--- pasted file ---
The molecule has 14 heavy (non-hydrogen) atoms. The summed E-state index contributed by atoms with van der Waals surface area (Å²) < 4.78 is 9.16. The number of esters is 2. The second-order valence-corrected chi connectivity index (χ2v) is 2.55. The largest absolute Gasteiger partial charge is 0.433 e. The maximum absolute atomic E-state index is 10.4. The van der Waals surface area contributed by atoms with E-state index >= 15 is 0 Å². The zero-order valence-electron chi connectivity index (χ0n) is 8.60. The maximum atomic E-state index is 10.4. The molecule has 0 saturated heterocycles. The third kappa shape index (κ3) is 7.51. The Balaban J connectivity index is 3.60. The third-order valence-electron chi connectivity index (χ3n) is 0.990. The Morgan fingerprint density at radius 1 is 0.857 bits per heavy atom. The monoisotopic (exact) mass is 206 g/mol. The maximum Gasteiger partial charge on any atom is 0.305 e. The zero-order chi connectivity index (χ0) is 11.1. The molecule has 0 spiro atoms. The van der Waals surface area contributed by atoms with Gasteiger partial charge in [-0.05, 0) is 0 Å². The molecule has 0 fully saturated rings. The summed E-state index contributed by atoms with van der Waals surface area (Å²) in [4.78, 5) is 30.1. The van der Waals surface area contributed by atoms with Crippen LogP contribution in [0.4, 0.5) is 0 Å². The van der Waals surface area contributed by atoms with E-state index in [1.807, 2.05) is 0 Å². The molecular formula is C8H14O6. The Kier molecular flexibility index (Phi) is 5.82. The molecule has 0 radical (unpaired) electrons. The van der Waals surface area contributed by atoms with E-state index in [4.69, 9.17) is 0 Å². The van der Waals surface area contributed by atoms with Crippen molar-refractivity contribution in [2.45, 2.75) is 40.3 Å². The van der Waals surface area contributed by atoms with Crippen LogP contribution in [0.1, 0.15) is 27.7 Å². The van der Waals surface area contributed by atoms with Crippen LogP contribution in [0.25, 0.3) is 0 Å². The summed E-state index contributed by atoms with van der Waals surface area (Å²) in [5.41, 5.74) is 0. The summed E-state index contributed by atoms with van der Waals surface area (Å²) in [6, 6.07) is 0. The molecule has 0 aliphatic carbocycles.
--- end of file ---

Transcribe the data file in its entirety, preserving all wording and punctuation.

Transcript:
The molecule has 14 heavy (non-hydrogen) atoms. The summed E-state index contributed by atoms with van der Waals surface area (Å²) < 4.78 is 9.16. The number of esters is 2. The second-order valence-corrected chi connectivity index (χ2v) is 2.55. The largest absolute Gasteiger partial charge is 0.433 e. The maximum absolute atomic E-state index is 10.4. The van der Waals surface area contributed by atoms with E-state index >= 15 is 0 Å². The zero-order valence-electron chi connectivity index (χ0n) is 8.60. The maximum atomic E-state index is 10.4. The molecule has 0 saturated heterocycles. The third kappa shape index (κ3) is 7.51. The Balaban J connectivity index is 3.60. The third-order valence-electron chi connectivity index (χ3n) is 0.990. The Morgan fingerprint density at radius 1 is 0.857 bits per heavy atom. The monoisotopic (exact) mass is 206 g/mol. The maximum Gasteiger partial charge on any atom is 0.305 e. The zero-order chi connectivity index (χ0) is 11.1. The molecule has 0 spiro atoms. The van der Waals surface area contributed by atoms with Gasteiger partial charge in [-0.05, 0) is 0 Å². The molecule has 0 fully saturated rings. The summed E-state index contributed by atoms with van der Waals surface area (Å²) in [4.78, 5) is 30.1. The van der Waals surface area contributed by atoms with Crippen LogP contribution in [0.4, 0.5) is 0 Å². The van der Waals surface area contributed by atoms with E-state index in [1.807, 2.05) is 0 Å². The molecular formula is C8H14O6. The Kier molecular flexibility index (Phi) is 5.82. The molecule has 0 radical (unpaired) electrons. The van der Waals surface area contributed by atoms with E-state index in [4.69, 9.17) is 0 Å². The van der Waals surface area contributed by atoms with Crippen molar-refractivity contribution in [2.45, 2.75) is 40.3 Å². The van der Waals surface area contributed by atoms with Crippen LogP contribution in [0.1, 0.15) is 27.7 Å². The van der Waals surface area contributed by atoms with Crippen LogP contribution in [0.25, 0.3) is 0 Å². The summed E-state index contributed by atoms with van der Waals surface area (Å²) in [5.41, 5.74) is 0. The summed E-state index contributed by atoms with van der Waals surface area (Å²) in [6, 6.07) is 0. The molecule has 0 aliphatic carbocycles.